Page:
Blog Widget by LinkWithin

Thursday, July 29

Ready Set Go!

This post begins the same way that a lot of my posts do…..I was out with my girlfriends one night and we started talking about men (a popular topic). Let me pause for a second to clarify that my girls and I talk about everything from politics, to religion, to the politics of religion, to current events to unemployment to traveling (by the way, I want to go back to Indonesia). But when you put three single women together with varying dating experiences, the topic of men invariably surfaces…I’ll continue on now. My girlfriends started complaining that there weren’t any viable prospects in our city and that single women either needed to resolve that they were ok with being single or get the heck out of dodge.

I didn’t buy into their arguments, and I tried to insert my two cents about having hope and being patient, but they weren’t hearing it. One of my older guy friends (married with four kids) was also at the event we attended. Just as he walked over to greet us, our debate heated up. As he listened in and digested pieces of our positions, he rather quickly decided that our city couldn’t be void of good men prepared for relationships. As you can imagine, his comments set my girls off a little bit more.

I think he had gotten an earful, so he decided to leave us and continue networking. Unbeknownst to me and my friends, he also conducted somewhat of an experiment as he worked the room. Several minutes passed before my guy friend returned to our table to introduce a guy he had met. We’ll call him 3B (you’ll find out why in a second). We all had nothing but positive impressions of 3B’s appearance. He was tall and of medium-build, well-groomed and had a nice smile. It got better when he opened his mouth. He was polite, had a great sense of humor and was about his business. In fact, 3B owned three successful businesses, hence the nickname 3B.

He made an immediate connection with one of my girls, so my other friends and I fell back and observed. 3B was 39 with no kids and found himself in a good place with his career. It was pretty obvious that 3B was done playing the games that occupy most men in their 20s and was looking for something stable. The conversation ended with my friend and 3B exchanging numbers.

Once he left, we resumed our debate (which wasn’t really a debate any more). My male friend made his point. He presented evidence to my girls to dispel their myth about the lack of good and ready men in the city.

My girls and I laughed about our interaction with 3B for the rest of the night. We were quite amused by the whole thing. But here’s what we learned:

Ready. The first step in cultivating a stable relationship is deciding that you’re ready for one. This relates to both men and women and involves recognizing yourself as a whole person. It also implies that that you’re finished with the irresponsible and careless ways of your younger years.

Set. Getting set is the second part of being ready. It means that you have spent time discovering your passions, gaining (financial) independence, building self-assurance and accepting yourself. It also means that you’ve unpacked the baggage and put it away. No baby mama or daddy drama. No open wounds. No emotion attachments. You’ve basically cleared the way for opportunity.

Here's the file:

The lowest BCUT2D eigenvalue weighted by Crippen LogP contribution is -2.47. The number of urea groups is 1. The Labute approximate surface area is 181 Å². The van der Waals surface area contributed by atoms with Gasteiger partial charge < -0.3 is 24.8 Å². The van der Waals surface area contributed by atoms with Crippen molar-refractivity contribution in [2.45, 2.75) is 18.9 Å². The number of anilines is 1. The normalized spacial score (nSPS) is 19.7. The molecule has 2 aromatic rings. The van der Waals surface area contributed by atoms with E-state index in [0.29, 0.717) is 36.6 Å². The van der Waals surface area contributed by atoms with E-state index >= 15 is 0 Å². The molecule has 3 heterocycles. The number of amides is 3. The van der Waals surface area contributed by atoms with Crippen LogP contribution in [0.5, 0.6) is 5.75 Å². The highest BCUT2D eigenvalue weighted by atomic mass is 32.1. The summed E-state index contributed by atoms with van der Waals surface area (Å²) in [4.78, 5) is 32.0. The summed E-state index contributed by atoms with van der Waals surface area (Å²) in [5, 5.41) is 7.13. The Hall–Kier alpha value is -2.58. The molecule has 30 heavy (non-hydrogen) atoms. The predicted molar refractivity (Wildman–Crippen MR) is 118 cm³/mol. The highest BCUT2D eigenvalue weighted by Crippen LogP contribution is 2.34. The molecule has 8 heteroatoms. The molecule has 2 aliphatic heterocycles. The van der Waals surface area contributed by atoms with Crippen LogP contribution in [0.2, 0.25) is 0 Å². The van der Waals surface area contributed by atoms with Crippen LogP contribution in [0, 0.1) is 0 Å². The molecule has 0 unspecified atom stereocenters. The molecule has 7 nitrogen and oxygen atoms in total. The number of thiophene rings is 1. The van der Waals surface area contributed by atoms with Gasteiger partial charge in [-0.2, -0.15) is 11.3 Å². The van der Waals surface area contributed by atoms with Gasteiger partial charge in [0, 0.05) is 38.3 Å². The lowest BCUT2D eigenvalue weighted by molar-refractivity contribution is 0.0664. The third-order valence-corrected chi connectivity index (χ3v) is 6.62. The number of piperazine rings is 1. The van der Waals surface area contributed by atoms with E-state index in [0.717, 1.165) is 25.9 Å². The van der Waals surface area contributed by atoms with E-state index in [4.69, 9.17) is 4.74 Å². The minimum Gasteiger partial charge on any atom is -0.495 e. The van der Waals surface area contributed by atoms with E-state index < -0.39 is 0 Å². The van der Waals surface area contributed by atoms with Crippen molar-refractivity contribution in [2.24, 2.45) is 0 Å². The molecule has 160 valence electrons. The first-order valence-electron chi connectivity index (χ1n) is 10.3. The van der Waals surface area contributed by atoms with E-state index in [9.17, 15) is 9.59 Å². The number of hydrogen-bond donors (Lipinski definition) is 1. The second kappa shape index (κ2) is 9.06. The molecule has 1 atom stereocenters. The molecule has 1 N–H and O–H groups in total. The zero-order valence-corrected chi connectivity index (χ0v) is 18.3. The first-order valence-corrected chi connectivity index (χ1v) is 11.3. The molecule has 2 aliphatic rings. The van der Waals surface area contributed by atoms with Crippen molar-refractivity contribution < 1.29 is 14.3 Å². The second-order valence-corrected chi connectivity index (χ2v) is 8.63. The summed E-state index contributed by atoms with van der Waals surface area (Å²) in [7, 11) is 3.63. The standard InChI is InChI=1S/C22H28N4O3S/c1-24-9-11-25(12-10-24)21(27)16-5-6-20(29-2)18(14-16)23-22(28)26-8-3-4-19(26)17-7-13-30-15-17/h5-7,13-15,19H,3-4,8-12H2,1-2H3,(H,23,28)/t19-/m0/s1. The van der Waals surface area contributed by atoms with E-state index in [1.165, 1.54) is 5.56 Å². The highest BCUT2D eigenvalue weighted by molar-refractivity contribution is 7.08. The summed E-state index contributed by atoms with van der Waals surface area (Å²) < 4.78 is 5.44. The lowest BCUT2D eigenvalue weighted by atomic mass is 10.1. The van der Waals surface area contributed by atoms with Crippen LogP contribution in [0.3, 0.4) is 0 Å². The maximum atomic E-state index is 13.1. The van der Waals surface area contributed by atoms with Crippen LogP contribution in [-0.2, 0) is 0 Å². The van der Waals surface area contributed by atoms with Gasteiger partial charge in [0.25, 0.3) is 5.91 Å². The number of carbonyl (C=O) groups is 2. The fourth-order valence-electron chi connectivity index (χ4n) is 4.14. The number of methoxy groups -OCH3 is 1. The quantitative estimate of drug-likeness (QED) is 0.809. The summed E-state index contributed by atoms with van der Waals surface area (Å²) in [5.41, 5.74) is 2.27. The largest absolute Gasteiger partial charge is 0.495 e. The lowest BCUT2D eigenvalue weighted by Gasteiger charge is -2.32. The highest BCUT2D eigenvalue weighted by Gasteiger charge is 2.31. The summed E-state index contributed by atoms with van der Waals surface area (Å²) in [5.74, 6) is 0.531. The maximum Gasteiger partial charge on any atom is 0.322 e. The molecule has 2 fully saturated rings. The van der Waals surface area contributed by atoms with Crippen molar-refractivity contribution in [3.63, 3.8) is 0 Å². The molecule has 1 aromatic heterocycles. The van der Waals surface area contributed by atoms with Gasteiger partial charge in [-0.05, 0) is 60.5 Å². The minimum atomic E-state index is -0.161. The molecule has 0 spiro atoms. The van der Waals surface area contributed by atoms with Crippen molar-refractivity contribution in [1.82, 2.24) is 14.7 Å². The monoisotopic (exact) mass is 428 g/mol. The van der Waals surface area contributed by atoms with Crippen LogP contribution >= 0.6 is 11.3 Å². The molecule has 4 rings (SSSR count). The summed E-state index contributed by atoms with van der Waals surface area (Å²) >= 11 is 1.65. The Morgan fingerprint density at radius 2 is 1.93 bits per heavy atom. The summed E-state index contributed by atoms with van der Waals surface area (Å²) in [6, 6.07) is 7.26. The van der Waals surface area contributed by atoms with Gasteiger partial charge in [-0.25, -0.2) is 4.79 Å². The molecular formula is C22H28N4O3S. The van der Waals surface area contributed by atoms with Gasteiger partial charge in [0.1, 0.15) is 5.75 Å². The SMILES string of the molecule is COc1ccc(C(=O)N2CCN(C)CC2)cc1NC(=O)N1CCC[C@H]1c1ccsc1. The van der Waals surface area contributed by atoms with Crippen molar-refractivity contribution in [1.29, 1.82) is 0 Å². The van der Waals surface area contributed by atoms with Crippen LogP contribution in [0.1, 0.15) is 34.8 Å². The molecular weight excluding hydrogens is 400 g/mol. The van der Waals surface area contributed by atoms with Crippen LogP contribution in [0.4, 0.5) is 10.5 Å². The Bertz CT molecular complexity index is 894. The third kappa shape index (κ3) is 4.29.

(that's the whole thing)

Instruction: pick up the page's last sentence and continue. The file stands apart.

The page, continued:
Go. This is the easiest stage and simply involves allowing yourself to pursue and be pursued.

Maybe women, my friends and me included, get caught up in dealing with men who are prematurely in the go stage. We find ourselves anxious to go with them, but we later find out that these very men weren’t ready or set. When this happens, the relationship often ends badly. This could be a prime reason why my girls don’t think there are viable options in the city. They’ve potentially been messing with dudes who are “going” without getting ready or set, and they may be relating their bad experiences to all men.

So ladies, here’s what we should be concerned with when dating—figuring out if the men we deal with are ready and set. This means we need to spend a little time getting to know them and seeing where they are before trying to make them into our husbands. Their words may classify them in the go stage but their actions may reveal that they are not really ready.

Also, there’s no value in worrying about when am I going to meet my man? Why don’t any good men live here? Am I going to get married? The best thing we can do is ready ourselves for the opportunity. We can discover ourselves, become more self-aware and explore our talents and interests. Doing these things will undoubtedly put us on the paths that God intends for us follow. Marriage may be on that path and it may not. And since we won’t know until we get there, we have to stop complaining. Stop worrying. Stop looking. And just get ready, set, and go!


Deedums said...

There's so much wisdom in this post. Years ago, I put the brakes on the "go" because it was obvious that I was neither "ready" or "set." Still working on both and I'm happy because I'm learning more about myself. Know God, know yourself and He will direct your path.

Candace Avont said...

absolutely! and thanks for reading... I think a lot of men and women hit the go button but never really spend time getting ready or set...that's what I'm figuring out. We gotta be ready and we gotta be set before we go.